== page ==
TREE OF LIFE Time Period: 1950s, Texas Fashion: High waist skirts with belts, short curly hair and brightly colored fabrics. Men sported skinny ties, “gray flannel suits”, and lost their hats. Popular Ideologies: “Women in the kitchen and men at work”, and “Communism is a terrible evil”. Television also emerged as the dominant medium. Music: Rock and Roll The Movie: Tree of Life is a reflection on childhood and the origins of life. A man looks back on his younger years and tries to make sense of them in the greater context of the universe.

Picture, then so should Into the Universe with Stephen Hawking, because both have incredible space shots with opera music in the background (the difference here being that Sean Penn’s two minutes of screen time gave Tree more press). That being said, I’m NOT saying you shouldn’t see the movie. Hollywood really went out on a limb with this one and I think experimentation and innovation should always be encouraged. Do I think it deserves Best Picture? No. Do I think it should even win Best Cinematography? Most of the “stunning visuals” that everyone keeps talking about are under the Visual Effects department, so no. Unfortunately the things I thought Tree performed best in have been ignored by the Academy, including Music and Editing. If you like the technical side of film, this is an important one. If you just want to see it because Sean Penn and Brad Pitt are in it, don’t bother.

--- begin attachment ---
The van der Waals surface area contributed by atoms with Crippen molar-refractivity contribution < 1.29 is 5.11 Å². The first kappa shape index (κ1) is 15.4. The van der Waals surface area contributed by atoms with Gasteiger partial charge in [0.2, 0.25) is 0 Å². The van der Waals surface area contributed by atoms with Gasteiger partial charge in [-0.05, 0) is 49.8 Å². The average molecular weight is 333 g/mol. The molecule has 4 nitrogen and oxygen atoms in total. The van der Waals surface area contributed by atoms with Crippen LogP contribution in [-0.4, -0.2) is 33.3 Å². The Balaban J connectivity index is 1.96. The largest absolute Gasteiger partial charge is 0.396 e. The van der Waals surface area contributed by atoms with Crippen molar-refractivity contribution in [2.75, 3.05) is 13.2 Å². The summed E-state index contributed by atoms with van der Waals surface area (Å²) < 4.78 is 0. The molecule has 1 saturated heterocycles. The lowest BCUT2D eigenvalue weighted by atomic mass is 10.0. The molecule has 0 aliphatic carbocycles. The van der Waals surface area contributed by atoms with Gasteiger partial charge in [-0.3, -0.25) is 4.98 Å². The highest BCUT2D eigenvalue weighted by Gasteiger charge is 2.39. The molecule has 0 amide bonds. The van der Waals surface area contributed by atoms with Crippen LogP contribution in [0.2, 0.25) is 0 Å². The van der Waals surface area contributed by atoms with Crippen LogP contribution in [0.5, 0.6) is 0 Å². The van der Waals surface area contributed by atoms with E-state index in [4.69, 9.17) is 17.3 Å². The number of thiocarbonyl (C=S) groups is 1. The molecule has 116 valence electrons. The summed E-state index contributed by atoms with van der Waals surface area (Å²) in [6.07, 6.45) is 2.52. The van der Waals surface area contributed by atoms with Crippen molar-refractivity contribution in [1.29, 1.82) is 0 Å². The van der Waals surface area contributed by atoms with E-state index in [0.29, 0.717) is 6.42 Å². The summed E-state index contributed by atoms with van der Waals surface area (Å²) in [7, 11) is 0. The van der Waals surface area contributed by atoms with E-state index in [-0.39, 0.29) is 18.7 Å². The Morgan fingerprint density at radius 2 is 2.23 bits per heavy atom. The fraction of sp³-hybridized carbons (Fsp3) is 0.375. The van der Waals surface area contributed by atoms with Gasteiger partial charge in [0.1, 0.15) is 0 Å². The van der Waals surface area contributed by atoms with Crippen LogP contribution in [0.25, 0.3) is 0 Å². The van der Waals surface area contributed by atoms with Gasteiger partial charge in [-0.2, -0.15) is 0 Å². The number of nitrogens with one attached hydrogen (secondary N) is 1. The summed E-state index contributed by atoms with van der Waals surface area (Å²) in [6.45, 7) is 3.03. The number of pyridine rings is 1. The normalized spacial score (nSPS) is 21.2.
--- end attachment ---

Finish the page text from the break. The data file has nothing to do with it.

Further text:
THE HELP Time Period: Early 1960s Mississippi Fashion: Before the mini skirt, there was Jackie-O. Pastel suits with pillbox hats reigned, and dresses were still very much 1950s influenced. Popular Ideologies: the rebellious free love movement of course, characterized The 60s. Young people were going on the offensive against their conservative generation, and The Help looks at the civil rights side.

The Theme: The premise is interesting and the movie as a whole has received polarized reviews. Tree of Life is literally a nostalgic movie about nostalgia, peppered with the recurring theme of a man trying to find his place in the grand scope of time. The meaning of life is continuously addressed, which of course, is another universal theme. You could stretch that more by saying there’s an increasing public interest in cosmology and physics, and a hope that soon we will scientifically find our reason for the existence of humanity. I will be candid here- I did not like it. I think it’s a bunch of pseudo-artistry. I think that if Tree of Life wins Best